The Smartest People Take a Break
My second grader’s “Happy Labor Day” sign from the weekend with the “no working” illustration left no grey area as to what the expectations of the Labor Day holiday weekend were. While the idea is alluring, actually turning off the electronics and being fully present is a gift not many of us allow ourselves. We should. Despite what our culture values, scientific findings validate our true human need to “catch a break,” and not just on the weekends or holidays, but throughout our day to include:
Go to Lunch
In many industries, lunch breaks or any kind of respite are getting shorter and shorter, or even nonexistent. These days, only one in five office workers reports taking an actual lunch break away from their desk, according to a survey by workplace consulting group, Right Management, recently published in Fast Company. Yet taking a break, even for 15 to 20 minutes, is a proven way to sustain concentration and energy levels throughout the day.
Respecting our natural attention spans will help us perform at our best. According to natural ultradian rhythms, on average, our brains are only able to focus for 90 minutes and need at least 20 minutes rest between those focused blocks of time. “Never taking a break from very careful thought work actually reduces your ability to be creative,” says Kimberly Elsbach, a management professor at UC-Davis who studies the psychology of the workplace. It sort of exhausts your cognitive capacity and you’re not able to make the creative connections you can if your brain is more rested. If you’re skipping lunch to continue to push forward in a very intense cognitive capacity, then you’re probably not doing yourself any favors.”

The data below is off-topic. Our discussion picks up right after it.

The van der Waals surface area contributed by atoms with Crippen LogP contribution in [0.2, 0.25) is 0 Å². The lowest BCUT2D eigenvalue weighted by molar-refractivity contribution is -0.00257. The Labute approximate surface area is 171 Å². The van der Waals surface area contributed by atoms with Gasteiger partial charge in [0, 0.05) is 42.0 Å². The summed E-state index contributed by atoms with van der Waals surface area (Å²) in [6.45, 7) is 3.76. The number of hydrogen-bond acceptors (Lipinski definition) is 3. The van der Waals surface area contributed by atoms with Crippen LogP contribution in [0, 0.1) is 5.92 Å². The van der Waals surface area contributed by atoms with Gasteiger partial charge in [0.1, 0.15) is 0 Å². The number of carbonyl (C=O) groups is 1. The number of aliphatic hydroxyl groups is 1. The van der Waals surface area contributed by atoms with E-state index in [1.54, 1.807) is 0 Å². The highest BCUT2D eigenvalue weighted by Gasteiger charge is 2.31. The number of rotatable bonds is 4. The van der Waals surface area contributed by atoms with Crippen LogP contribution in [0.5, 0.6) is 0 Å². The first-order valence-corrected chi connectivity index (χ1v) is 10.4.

Meditate (or at least rest your brain)
A little bit of mindfulness goes a long way. Meditative breaks throughout the day have proven to improve productivity vs. socializing. A study in the Journal of Occupational and Organizational Psychology found that assigning call-center workers 20-minute “progressive relaxation” breaks, in which they participated in meditation-like activities, reduced their stress in the afternoon, compared to another group of workers who engaged in small talk with co-workers for 20 minutes. The relaxation technique had a positive impact on blood pressure, sleep quality and more.